Treadmills can be polarizing. You either love running on one or you feel like you’re on an endless hamster wheel. I happen to be in the second camp.
As a marathon runner, I gravitate toward long stretches of city streets or my favorite river park. But the second I lace up my UA HOVR™ Phantom 2 Running Shoes ($150) and get on a treadmill, I’m like a totally different runner. But as I’ve learned from Mile High Run Club coach Corinne Fitzgerald, NSCA-CPT, RRCA Level 1, when running on the treadmill, shifting perspective may be key when things feel different.
In fact, she said someone new to treadmill training should be wary to compare their outdoor times to indoor paces. “Some run better, some run worse on treadmills, so just start where you are and then begin to create goals after a few runs,” she said.
I admit that I’ve been guilty of comparing my outdoor running paces and experiences to treadmill running. But as it turns out, I may be giving up on this valuable running tool too soon. As Fitzgerald explained, treadmills can actually help runners practice and improve form. They also allow you to adjust incline and speed so you can challenge yourself in different ways than you can outside. What’s more, Fitzgerald noted the surface of most treadmills are gentler than outdoor pavement or concrete, so they’re easier on the joints.
If you’re ready to give the treadmill another go, take a peek at these tips Fitzgerald likes to share with new runners and treadmill-hesitant runners — like me.
Set a Goal
Fitzgerald explained that usually this goal is a race. But because of canceled in-person events, she encourages runners to get creative with a new goal that’s perhaps not race-related.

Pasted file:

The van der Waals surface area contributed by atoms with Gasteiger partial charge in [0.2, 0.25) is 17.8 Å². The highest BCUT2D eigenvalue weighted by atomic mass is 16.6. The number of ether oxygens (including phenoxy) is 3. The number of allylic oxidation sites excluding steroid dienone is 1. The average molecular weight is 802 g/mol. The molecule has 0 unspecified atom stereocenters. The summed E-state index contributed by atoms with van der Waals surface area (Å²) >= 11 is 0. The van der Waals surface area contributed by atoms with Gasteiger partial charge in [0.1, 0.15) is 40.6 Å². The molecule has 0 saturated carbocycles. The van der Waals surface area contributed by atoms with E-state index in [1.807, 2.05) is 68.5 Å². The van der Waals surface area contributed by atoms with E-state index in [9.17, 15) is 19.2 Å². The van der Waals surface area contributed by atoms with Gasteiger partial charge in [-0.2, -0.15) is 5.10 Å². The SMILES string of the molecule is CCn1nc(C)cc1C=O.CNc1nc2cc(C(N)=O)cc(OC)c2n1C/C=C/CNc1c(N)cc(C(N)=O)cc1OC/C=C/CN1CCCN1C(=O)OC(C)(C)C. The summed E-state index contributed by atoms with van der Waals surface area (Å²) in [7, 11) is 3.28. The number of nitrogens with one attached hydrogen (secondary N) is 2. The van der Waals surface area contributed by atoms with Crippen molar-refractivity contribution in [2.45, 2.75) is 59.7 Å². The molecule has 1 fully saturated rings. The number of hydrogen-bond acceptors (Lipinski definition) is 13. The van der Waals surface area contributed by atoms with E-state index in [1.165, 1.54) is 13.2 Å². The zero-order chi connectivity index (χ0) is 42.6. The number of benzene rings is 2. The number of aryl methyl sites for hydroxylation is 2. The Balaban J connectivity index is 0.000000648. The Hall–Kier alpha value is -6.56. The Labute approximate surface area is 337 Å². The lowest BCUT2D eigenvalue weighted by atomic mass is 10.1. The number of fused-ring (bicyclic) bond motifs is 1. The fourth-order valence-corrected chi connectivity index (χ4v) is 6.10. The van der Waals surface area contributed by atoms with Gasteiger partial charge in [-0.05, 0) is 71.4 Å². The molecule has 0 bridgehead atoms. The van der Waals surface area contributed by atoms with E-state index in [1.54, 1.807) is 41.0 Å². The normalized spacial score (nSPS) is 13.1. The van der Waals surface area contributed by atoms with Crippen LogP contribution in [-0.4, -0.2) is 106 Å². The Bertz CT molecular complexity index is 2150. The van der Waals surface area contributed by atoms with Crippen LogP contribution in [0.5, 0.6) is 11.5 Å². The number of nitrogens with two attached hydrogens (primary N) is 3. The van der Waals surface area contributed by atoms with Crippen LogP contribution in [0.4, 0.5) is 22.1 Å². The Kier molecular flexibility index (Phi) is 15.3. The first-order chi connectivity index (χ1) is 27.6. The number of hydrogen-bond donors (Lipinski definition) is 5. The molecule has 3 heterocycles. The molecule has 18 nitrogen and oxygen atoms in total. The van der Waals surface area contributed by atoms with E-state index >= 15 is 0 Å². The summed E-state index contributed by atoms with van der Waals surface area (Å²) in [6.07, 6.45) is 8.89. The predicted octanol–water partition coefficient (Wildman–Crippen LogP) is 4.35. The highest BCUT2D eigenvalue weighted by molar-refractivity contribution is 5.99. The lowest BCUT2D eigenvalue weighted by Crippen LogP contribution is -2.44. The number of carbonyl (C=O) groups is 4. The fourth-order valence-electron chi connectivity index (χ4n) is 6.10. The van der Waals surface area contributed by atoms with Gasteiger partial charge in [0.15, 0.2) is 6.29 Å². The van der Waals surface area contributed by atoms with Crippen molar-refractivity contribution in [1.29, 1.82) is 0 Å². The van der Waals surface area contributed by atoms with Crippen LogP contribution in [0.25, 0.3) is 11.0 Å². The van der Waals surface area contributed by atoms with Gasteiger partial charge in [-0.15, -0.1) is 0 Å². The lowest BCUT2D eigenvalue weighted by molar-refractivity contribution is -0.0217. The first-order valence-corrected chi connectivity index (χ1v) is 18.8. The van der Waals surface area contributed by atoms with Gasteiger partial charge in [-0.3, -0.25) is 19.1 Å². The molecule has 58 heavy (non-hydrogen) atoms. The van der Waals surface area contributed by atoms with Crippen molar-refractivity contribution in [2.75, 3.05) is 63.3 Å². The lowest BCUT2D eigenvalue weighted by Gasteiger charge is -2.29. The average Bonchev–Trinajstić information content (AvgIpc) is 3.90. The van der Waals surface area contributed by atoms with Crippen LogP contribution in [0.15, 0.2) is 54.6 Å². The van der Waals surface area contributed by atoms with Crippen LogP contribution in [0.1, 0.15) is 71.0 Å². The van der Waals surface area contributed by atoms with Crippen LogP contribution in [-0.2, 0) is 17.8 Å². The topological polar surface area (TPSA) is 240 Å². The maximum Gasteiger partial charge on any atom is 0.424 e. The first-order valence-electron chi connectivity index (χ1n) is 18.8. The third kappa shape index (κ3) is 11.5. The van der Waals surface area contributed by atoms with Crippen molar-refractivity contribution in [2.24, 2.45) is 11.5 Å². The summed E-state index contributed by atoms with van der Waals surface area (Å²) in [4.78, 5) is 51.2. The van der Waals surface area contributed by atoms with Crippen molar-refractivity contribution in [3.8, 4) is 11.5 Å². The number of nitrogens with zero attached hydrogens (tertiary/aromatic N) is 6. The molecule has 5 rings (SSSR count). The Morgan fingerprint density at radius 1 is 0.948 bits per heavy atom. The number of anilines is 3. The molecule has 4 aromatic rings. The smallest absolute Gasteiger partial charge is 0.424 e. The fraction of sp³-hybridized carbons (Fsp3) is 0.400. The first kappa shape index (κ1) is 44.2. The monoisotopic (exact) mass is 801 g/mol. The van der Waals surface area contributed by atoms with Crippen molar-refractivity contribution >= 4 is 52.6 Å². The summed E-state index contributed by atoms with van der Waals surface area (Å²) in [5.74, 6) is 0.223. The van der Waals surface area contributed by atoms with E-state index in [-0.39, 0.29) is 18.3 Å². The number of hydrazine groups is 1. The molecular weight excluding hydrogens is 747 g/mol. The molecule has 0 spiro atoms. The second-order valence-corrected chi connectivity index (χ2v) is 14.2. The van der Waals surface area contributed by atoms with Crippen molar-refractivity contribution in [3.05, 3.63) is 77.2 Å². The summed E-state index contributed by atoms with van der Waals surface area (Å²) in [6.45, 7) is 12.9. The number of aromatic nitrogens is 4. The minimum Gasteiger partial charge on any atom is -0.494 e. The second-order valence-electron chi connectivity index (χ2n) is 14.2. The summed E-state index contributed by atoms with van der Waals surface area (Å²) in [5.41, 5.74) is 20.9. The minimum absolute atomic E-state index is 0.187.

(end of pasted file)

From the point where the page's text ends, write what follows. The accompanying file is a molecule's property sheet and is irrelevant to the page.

“Maybe once a week, you try to run your fastest mile on the treadmill, and all your training around the mile trial supports that goal,” she said. “Or perhaps you want to try a new speed out for 30 seconds. You can start with running that speed for 10 seconds and work your way up to 30 seconds or a minute.”
If you’ve never run for longer than 20 minutes, that can be a new goal. Bottom line: whatever your goal is, set it and use the treadmill to motivate you.
Turn Your Entertainment Into a Workout
Fitzgerald also added that throwing on a podcast, an excellent playlist, a show, or a movie can help the time fly by for treadmill haters. But to keep things interesting, try making your entertainment a part of your workout. “To keep your legs sharp, you can add surges in your run,” Fitzgerald said. “Every time your favorite character says a phrase or a certain word, you can pick up the speed for 20-30 seconds.” If you’re listening to music, every time the beat drops, you can add speed, she added.
Experiment With Different Modes
Test out the different modes on the treadmill to keep your workouts interesting, Fitzgerald suggested. “Dynamic mode (where you power the belt instead of the belt moving on its own) is one of my favorite modes when I need a change on the tread, and it works a different system,” she explained. Pair a run on dynamic mode with 10- x 20-second pushes with a 40-second recovery for serious energy.
“Another great workout for the treadmill is the incline function,” she said. “Start with a comfortable pace, and in one-minute intervals, take the incline up until you reach 10 percent. Take a one-minute recovery after each interval, and try to maintain the same speed, even as the incline gets higher.”
Get Comfortable With Discomfort
“Most people have the ability to run longer on the treadmill; however, mentally, they give up before they even start,” Fitzgerald said. “There’s not a lot of external stimuli when you’re running indoors to keep you on your toes, and many people have a hard time in their own heads for too long. Running indoors can force you to be comfortable with yourself in your own head for an extended period of time, somewhat like meditation.”
Fitzgerald said a good challenge is to allow yourself to be comfortable without the external distractions, instead of constantly trying to distract yourself from what you’re doing.
Go On and Treat Yourself
There’s nothing wrong with a little positive reinforcement. “Maybe it’s your favorite post-workout smoothie or a really nice, long stretch,” Fitzgerald explained. Whatever reward means to you, go on and indulge. Ultimately, though, running on the treadmill shouldn’t be a miserable experience that needs a reward.
In fact, those of us who have access to one shouldn’t take it for granted. “It is very easy to take simple things for granted, and remembering to be grateful for the things at our disposal can make the actual workout feel much easier to handle,” she said.